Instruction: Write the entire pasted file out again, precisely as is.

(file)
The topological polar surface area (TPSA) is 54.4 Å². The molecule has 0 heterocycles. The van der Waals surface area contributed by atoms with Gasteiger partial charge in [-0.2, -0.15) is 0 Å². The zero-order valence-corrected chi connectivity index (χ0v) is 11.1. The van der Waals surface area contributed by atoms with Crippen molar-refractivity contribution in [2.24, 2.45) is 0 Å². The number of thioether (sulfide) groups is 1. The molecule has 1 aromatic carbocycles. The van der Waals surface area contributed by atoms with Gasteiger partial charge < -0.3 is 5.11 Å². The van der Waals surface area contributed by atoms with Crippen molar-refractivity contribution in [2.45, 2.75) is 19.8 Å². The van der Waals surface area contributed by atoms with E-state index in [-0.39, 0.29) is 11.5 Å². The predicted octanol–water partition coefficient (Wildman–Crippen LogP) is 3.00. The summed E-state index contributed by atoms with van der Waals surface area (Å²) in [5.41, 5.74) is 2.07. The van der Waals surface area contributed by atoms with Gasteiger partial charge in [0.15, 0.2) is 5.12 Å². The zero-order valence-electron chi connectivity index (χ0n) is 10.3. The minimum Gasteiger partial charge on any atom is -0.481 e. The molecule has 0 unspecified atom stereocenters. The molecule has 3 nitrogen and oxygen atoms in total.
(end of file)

The topological polar surface area (TPSA) is 54.4 Å². The molecule has 0 heterocycles. The van der Waals surface area contributed by atoms with Gasteiger partial charge in [-0.2, -0.15) is 0 Å². The zero-order valence-corrected chi connectivity index (χ0v) is 11.1. The van der Waals surface area contributed by atoms with Crippen molar-refractivity contribution in [2.24, 2.45) is 0 Å². The number of thioether (sulfide) groups is 1. The molecule has 1 aromatic carbocycles. The van der Waals surface area contributed by atoms with Gasteiger partial charge < -0.3 is 5.11 Å². The van der Waals surface area contributed by atoms with Crippen molar-refractivity contribution in [2.45, 2.75) is 19.8 Å². The van der Waals surface area contributed by atoms with E-state index in [-0.39, 0.29) is 11.5 Å². The predicted octanol–water partition coefficient (Wildman–Crippen LogP) is 3.00. The summed E-state index contributed by atoms with van der Waals surface area (Å²) in [5.41, 5.74) is 2.07. The van der Waals surface area contributed by atoms with Gasteiger partial charge in [0.15, 0.2) is 5.12 Å². The zero-order valence-electron chi connectivity index (χ0n) is 10.3. The minimum Gasteiger partial charge on any atom is -0.481 e. The molecule has 0 unspecified atom stereocenters. The molecule has 3 nitrogen and oxygen atoms in total.